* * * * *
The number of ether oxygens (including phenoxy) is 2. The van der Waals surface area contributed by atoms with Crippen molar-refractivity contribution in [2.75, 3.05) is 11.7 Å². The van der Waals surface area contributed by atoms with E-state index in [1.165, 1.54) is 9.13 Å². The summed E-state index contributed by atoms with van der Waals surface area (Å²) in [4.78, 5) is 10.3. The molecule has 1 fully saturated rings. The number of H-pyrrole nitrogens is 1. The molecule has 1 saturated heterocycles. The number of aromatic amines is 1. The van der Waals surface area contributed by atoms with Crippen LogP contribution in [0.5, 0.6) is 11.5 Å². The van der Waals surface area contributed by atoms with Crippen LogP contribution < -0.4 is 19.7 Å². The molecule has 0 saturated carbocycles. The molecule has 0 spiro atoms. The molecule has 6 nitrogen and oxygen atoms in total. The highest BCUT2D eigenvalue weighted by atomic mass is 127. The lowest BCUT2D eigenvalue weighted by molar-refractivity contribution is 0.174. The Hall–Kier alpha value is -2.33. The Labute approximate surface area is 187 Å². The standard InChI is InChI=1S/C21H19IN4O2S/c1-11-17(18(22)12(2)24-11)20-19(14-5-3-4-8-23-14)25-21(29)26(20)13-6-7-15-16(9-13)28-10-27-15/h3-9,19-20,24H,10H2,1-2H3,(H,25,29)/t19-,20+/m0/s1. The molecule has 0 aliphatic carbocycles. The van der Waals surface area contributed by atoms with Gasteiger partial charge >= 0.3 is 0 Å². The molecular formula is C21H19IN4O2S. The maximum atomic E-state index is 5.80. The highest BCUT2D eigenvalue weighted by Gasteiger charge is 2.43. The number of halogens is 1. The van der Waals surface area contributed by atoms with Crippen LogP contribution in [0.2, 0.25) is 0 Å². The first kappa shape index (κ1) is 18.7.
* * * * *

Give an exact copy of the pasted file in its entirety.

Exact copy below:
The number of ether oxygens (including phenoxy) is 2. The van der Waals surface area contributed by atoms with Crippen molar-refractivity contribution in [2.75, 3.05) is 11.7 Å². The van der Waals surface area contributed by atoms with E-state index in [1.165, 1.54) is 9.13 Å². The summed E-state index contributed by atoms with van der Waals surface area (Å²) in [4.78, 5) is 10.3. The molecule has 1 fully saturated rings. The number of H-pyrrole nitrogens is 1. The molecule has 1 saturated heterocycles. The number of aromatic amines is 1. The van der Waals surface area contributed by atoms with Crippen LogP contribution in [0.5, 0.6) is 11.5 Å². The van der Waals surface area contributed by atoms with Crippen LogP contribution < -0.4 is 19.7 Å². The molecule has 0 saturated carbocycles. The molecule has 0 spiro atoms. The molecule has 6 nitrogen and oxygen atoms in total. The highest BCUT2D eigenvalue weighted by atomic mass is 127. The lowest BCUT2D eigenvalue weighted by molar-refractivity contribution is 0.174. The Hall–Kier alpha value is -2.33. The Labute approximate surface area is 187 Å². The standard InChI is InChI=1S/C21H19IN4O2S/c1-11-17(18(22)12(2)24-11)20-19(14-5-3-4-8-23-14)25-21(29)26(20)13-6-7-15-16(9-13)28-10-27-15/h3-9,19-20,24H,10H2,1-2H3,(H,25,29)/t19-,20+/m0/s1. The molecule has 0 aliphatic carbocycles. The van der Waals surface area contributed by atoms with Gasteiger partial charge >= 0.3 is 0 Å². The molecular formula is C21H19IN4O2S. The maximum atomic E-state index is 5.80. The highest BCUT2D eigenvalue weighted by Gasteiger charge is 2.43. The number of halogens is 1. The van der Waals surface area contributed by atoms with Crippen LogP contribution in [0.2, 0.25) is 0 Å². The first kappa shape index (κ1) is 18.7.